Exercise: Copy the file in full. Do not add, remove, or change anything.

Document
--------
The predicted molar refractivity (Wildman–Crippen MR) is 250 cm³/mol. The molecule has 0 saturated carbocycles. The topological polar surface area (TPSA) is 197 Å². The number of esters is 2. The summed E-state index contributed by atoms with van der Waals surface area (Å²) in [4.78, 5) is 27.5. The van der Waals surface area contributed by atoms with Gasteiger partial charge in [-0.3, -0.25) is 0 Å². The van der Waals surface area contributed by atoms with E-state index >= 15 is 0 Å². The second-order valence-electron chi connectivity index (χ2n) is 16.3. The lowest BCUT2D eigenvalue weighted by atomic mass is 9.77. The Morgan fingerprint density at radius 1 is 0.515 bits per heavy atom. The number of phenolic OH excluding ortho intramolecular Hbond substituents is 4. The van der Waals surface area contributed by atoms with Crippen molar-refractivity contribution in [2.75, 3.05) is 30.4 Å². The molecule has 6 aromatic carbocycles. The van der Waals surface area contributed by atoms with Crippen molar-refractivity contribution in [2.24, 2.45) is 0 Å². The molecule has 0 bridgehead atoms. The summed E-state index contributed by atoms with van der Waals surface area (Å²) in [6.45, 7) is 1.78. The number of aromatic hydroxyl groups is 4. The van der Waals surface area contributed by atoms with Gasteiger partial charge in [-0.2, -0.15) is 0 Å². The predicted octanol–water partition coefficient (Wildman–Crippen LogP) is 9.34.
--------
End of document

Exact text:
The predicted molar refractivity (Wildman–Crippen MR) is 250 cm³/mol. The molecule has 0 saturated carbocycles. The topological polar surface area (TPSA) is 197 Å². The number of esters is 2. The summed E-state index contributed by atoms with van der Waals surface area (Å²) in [4.78, 5) is 27.5. The van der Waals surface area contributed by atoms with Gasteiger partial charge in [-0.3, -0.25) is 0 Å². The van der Waals surface area contributed by atoms with E-state index >= 15 is 0 Å². The second-order valence-electron chi connectivity index (χ2n) is 16.3. The lowest BCUT2D eigenvalue weighted by atomic mass is 9.77. The Morgan fingerprint density at radius 1 is 0.515 bits per heavy atom. The number of phenolic OH excluding ortho intramolecular Hbond substituents is 4. The van der Waals surface area contributed by atoms with Crippen molar-refractivity contribution in [2.75, 3.05) is 30.4 Å². The molecule has 6 aromatic carbocycles. The van der Waals surface area contributed by atoms with Crippen molar-refractivity contribution in [2.24, 2.45) is 0 Å². The molecule has 0 bridgehead atoms. The summed E-state index contributed by atoms with van der Waals surface area (Å²) in [6.45, 7) is 1.78. The number of aromatic hydroxyl groups is 4. The van der Waals surface area contributed by atoms with Gasteiger partial charge in [-0.2, -0.15) is 0 Å². The predicted octanol–water partition coefficient (Wildman–Crippen LogP) is 9.34.